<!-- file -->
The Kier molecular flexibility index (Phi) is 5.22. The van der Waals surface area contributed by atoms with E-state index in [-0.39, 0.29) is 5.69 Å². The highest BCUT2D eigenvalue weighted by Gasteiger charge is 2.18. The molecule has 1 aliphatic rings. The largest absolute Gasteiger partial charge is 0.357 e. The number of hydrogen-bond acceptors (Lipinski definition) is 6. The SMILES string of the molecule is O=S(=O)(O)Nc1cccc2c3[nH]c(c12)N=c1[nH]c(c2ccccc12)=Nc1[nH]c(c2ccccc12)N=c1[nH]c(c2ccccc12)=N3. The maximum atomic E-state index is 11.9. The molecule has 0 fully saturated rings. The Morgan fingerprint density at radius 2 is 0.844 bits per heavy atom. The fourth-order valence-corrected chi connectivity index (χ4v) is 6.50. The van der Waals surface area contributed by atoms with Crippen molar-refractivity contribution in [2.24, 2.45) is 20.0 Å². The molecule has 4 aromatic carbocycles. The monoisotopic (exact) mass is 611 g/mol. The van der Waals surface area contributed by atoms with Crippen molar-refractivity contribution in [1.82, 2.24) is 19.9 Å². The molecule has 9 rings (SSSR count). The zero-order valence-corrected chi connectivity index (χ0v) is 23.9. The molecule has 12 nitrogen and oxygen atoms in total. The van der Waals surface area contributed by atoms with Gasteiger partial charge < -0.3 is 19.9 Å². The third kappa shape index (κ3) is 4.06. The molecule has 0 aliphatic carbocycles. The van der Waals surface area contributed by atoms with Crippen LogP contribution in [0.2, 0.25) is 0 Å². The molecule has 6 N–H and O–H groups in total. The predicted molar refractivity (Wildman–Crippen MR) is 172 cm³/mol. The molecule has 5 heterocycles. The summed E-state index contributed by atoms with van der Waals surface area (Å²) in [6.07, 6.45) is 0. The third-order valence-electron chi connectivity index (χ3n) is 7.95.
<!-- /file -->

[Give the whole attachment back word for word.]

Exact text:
The Kier molecular flexibility index (Phi) is 5.22. The van der Waals surface area contributed by atoms with E-state index in [-0.39, 0.29) is 5.69 Å². The highest BCUT2D eigenvalue weighted by Gasteiger charge is 2.18. The molecule has 1 aliphatic rings. The largest absolute Gasteiger partial charge is 0.357 e. The number of hydrogen-bond acceptors (Lipinski definition) is 6. The SMILES string of the molecule is O=S(=O)(O)Nc1cccc2c3[nH]c(c12)N=c1[nH]c(c2ccccc12)=Nc1[nH]c(c2ccccc12)N=c1[nH]c(c2ccccc12)=N3. The maximum atomic E-state index is 11.9. The molecule has 0 fully saturated rings. The Morgan fingerprint density at radius 2 is 0.844 bits per heavy atom. The fourth-order valence-corrected chi connectivity index (χ4v) is 6.50. The van der Waals surface area contributed by atoms with Crippen molar-refractivity contribution in [2.24, 2.45) is 20.0 Å². The molecule has 4 aromatic carbocycles. The monoisotopic (exact) mass is 611 g/mol. The van der Waals surface area contributed by atoms with Crippen molar-refractivity contribution in [1.82, 2.24) is 19.9 Å². The molecule has 9 rings (SSSR count). The zero-order valence-corrected chi connectivity index (χ0v) is 23.9. The molecule has 12 nitrogen and oxygen atoms in total. The van der Waals surface area contributed by atoms with Gasteiger partial charge < -0.3 is 19.9 Å². The third kappa shape index (κ3) is 4.06. The molecule has 0 aliphatic carbocycles. The van der Waals surface area contributed by atoms with Crippen LogP contribution in [0.2, 0.25) is 0 Å². The molecule has 6 N–H and O–H groups in total. The predicted molar refractivity (Wildman–Crippen MR) is 172 cm³/mol. The molecule has 5 heterocycles. The summed E-state index contributed by atoms with van der Waals surface area (Å²) in [6.07, 6.45) is 0. The third-order valence-electron chi connectivity index (χ3n) is 7.95.